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Publication numberUS4321161 A
Publication typeGrant
Application numberUS 06/178,295
Publication dateMar 23, 1982
Filing dateAug 15, 1980
Priority dateAug 18, 1979
Also published asDE3031200A1
Publication number06178295, 178295, US 4321161 A, US 4321161A, US-A-4321161, US4321161 A, US4321161A
InventorsYoshiaki Watanabe, Genji Taga, Takanori Teshima
Original AssigneeTokuyama Soda Kabushiki Kaisha
Export CitationBiBTeX, EndNote, RefMan
External Links: USPTO, USPTO Assignment, Espacenet
Liquid-absorbing shaped body
US 4321161 A
Abstract
Disclosed is a liquid-absorbing shaped body comprising a fibrous material and an inorganic powder in which the volume of fine pores having a pore radius less than 0.5μ is at least 2.5 cc/g. This shaped body is excellent in the liquid-absorbing capacity and liquid-retaining property to various kinds of liquids.
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Claims(13)
What we claim is:
1. A shaped body excellent in the liquid-absorbing property, which comprises a fibrous material and an inorganic powder composed of aggregated slices in which the volume of fine pores having a pore radius less than 0.5μ is at least 2.5 cc/g.
2. A shaped body as set forth in claim 1, wherein the inorganic powder is contained in an amount of 0.5 to 2000 parts by weight per 100 parts by weight of the fibrous material.
3. A shaped body as set forth in claim 1, wherein the inorganic powder is contained in an amount of 26 to 2000 parts by weight per 100 parts by weight of the fibrous material.
4. A shaped body as set forth in claim 1, wherein the inorganic powder is contained in an amount of 0.5 to 25 parts by weight per 100 parts by weight of the fibrous material.
5. A shaped body as set forth in claim 1, wherein in the inorganic powder, the volume of fine pores having a pore radius less than 0.5μ is at least 3.0 cc/g.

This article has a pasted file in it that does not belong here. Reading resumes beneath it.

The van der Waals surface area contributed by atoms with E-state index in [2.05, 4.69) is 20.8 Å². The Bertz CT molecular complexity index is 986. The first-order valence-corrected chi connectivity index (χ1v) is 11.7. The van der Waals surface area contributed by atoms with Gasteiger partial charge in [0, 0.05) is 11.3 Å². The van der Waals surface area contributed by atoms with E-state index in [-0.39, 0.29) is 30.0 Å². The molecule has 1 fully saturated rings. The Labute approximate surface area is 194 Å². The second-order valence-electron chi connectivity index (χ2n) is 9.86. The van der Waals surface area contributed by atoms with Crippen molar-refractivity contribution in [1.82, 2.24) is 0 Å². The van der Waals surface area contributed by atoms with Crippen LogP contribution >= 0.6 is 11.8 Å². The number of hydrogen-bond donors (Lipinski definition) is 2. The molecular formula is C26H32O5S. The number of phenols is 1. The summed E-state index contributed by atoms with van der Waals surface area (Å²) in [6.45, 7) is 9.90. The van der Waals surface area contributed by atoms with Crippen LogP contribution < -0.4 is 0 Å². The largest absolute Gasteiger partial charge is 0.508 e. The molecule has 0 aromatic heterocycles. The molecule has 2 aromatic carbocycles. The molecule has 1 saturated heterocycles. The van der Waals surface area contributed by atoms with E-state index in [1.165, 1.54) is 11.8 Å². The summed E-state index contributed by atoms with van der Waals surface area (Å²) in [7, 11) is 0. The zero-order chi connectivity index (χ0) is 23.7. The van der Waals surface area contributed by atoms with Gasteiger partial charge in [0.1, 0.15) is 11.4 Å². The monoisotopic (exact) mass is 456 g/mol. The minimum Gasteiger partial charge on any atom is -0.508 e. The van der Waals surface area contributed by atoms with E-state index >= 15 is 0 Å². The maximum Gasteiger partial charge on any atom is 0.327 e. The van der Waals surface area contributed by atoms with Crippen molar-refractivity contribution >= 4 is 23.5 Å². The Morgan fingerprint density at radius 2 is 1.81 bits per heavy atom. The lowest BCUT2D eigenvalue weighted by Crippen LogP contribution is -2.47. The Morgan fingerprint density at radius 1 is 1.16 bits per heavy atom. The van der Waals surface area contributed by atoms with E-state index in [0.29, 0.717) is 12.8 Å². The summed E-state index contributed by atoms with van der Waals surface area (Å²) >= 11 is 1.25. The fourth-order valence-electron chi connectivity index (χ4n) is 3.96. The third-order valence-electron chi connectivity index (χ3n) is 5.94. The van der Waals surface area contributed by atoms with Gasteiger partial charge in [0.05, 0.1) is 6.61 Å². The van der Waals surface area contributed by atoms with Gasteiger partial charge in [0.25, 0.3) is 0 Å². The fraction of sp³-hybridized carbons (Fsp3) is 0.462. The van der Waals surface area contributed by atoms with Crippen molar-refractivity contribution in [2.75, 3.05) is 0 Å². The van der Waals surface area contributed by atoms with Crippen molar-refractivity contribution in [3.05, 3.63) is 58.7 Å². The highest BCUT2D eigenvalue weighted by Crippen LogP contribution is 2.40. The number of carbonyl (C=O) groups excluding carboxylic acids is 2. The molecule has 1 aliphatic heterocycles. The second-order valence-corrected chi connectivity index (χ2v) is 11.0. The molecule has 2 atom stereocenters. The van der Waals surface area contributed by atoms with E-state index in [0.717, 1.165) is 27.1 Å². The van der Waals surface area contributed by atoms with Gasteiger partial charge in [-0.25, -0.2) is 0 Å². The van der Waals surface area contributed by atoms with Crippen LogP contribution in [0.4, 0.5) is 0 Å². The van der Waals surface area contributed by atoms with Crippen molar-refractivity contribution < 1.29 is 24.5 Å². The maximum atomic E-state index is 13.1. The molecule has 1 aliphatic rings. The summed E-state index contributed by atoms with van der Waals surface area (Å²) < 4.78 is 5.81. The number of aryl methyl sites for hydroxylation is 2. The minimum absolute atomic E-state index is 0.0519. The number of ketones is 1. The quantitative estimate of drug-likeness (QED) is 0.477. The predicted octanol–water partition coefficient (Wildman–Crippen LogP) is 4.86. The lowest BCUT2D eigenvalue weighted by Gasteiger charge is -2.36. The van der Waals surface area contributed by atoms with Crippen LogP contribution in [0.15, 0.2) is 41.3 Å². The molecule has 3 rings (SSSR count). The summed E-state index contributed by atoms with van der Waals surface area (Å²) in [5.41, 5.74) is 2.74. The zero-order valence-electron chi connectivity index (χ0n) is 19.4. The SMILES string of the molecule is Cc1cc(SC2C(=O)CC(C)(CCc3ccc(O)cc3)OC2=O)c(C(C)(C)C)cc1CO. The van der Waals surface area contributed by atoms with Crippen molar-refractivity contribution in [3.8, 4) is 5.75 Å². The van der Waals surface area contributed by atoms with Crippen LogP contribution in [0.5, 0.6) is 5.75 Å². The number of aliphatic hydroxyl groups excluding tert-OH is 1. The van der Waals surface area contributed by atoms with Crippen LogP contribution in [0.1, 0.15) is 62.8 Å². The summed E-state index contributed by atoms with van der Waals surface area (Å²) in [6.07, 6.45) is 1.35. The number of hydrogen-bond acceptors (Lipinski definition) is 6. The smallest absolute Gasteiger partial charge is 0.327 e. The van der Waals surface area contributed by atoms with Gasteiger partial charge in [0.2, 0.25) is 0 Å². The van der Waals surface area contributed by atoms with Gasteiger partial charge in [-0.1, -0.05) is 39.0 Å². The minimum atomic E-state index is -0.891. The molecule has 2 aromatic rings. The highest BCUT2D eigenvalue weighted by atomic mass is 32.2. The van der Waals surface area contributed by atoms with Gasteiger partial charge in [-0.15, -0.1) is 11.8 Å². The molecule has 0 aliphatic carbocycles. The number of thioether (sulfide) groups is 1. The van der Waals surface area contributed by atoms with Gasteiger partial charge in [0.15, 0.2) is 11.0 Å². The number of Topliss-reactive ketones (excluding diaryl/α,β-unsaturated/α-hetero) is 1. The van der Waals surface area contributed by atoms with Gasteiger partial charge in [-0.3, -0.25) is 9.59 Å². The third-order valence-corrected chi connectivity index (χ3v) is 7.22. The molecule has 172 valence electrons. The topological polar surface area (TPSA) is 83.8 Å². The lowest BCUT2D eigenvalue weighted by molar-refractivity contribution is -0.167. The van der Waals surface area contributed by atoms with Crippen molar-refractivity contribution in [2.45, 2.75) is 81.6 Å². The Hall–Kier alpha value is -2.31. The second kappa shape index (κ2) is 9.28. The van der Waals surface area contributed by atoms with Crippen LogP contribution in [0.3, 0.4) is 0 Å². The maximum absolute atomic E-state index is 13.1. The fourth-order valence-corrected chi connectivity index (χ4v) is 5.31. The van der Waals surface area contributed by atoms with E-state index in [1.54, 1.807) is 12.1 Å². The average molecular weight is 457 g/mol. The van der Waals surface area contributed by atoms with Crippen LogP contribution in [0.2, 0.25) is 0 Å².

6. A shaped body as set forth in claim 1, wherein the inorganic powder is an aggregate of slices having an average diameter of 0.1 to 30μ in the longitudinal direction and a thickness of 0.005 to 0.1μ.
7. A shaped body as set forth in claim 1, wherein the inorganic powder is at least one member selected from the group consisting of calcium silicate having a gyrolite crystal structure in which the SiO2 /CaO molar ratio is 1.6 to 6.5, a calcium silicate/calcium sulfate complex consisting of said calcium silicate and up to 13% by weight of calcium sulfate included therein, silica obtained by an acid treatment of said calcium silicate or said calcium silicate/calcium sulfate complex and a complex of said calcium silicate or said calcium silicate/calcium sulfate complex with aluminum oxide.
8. A shaped body as set forth in claim 7, wherein the calcium silicate contains amorphous silicon dioxide included in the crystal thereof.
9. A shaped body as set forth in claim 1 which is in the form of a paper.
10. A shaped body as set forth in claim 1 which is in the form of a board.
11. A shaped body as set forth in claim 1 which is in the granular form.
12. A shaped body as set forth in claim 1, wherein the fibrous material is composed of cellulose fibers.
13. A shaped body as set forth in claim 1, wherein the fibrous material and inorganic powder are uniformly dispersed.